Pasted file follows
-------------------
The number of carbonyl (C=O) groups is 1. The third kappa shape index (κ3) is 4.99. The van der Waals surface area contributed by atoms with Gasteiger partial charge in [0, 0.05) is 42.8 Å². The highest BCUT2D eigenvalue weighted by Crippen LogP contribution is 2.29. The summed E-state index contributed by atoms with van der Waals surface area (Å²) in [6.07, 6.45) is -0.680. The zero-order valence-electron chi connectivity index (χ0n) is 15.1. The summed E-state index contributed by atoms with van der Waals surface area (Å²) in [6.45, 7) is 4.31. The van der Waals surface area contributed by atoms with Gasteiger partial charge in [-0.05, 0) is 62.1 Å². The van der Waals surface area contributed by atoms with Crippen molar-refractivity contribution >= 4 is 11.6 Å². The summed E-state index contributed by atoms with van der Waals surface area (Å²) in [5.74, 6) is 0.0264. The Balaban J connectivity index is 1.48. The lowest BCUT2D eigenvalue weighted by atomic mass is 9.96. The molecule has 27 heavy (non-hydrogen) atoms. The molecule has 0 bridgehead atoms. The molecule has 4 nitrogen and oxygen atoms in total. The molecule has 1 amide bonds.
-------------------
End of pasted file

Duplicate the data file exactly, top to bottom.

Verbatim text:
The number of carbonyl (C=O) groups is 1. The third kappa shape index (κ3) is 4.99. The van der Waals surface area contributed by atoms with Gasteiger partial charge in [0, 0.05) is 42.8 Å². The highest BCUT2D eigenvalue weighted by Crippen LogP contribution is 2.29. The summed E-state index contributed by atoms with van der Waals surface area (Å²) in [6.07, 6.45) is -0.680. The zero-order valence-electron chi connectivity index (χ0n) is 15.1. The summed E-state index contributed by atoms with van der Waals surface area (Å²) in [6.45, 7) is 4.31. The van der Waals surface area contributed by atoms with Gasteiger partial charge in [-0.05, 0) is 62.1 Å². The van der Waals surface area contributed by atoms with Crippen molar-refractivity contribution >= 4 is 11.6 Å². The summed E-state index contributed by atoms with van der Waals surface area (Å²) in [5.74, 6) is 0.0264. The Balaban J connectivity index is 1.48. The lowest BCUT2D eigenvalue weighted by atomic mass is 9.96. The molecule has 27 heavy (non-hydrogen) atoms. The molecule has 0 bridgehead atoms. The molecule has 4 nitrogen and oxygen atoms in total. The molecule has 1 amide bonds.